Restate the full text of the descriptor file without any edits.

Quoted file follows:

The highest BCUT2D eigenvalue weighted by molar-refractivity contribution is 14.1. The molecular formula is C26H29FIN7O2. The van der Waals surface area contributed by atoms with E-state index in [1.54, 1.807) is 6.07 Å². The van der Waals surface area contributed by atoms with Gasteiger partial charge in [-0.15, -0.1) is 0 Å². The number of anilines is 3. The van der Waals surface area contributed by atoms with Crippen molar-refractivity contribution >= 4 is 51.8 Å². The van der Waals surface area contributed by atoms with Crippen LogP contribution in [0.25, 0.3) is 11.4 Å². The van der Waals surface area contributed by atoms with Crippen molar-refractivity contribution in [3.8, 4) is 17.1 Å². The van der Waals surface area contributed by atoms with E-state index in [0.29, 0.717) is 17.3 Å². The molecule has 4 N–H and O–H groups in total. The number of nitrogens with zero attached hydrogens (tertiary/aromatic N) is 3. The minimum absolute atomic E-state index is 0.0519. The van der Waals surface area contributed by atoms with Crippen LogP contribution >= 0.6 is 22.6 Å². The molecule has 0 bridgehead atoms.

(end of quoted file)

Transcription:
The highest BCUT2D eigenvalue weighted by molar-refractivity contribution is 14.1. The molecular formula is C26H29FIN7O2. The van der Waals surface area contributed by atoms with E-state index in [1.54, 1.807) is 6.07 Å². The van der Waals surface area contributed by atoms with Gasteiger partial charge in [-0.15, -0.1) is 0 Å². The number of anilines is 3. The van der Waals surface area contributed by atoms with Crippen molar-refractivity contribution >= 4 is 51.8 Å². The van der Waals surface area contributed by atoms with Crippen LogP contribution in [0.25, 0.3) is 11.4 Å². The van der Waals surface area contributed by atoms with Crippen molar-refractivity contribution in [3.8, 4) is 17.1 Å². The van der Waals surface area contributed by atoms with E-state index in [0.29, 0.717) is 17.3 Å². The molecule has 4 N–H and O–H groups in total. The number of nitrogens with zero attached hydrogens (tertiary/aromatic N) is 3. The minimum absolute atomic E-state index is 0.0519. The van der Waals surface area contributed by atoms with Crippen LogP contribution >= 0.6 is 22.6 Å². The molecule has 0 bridgehead atoms.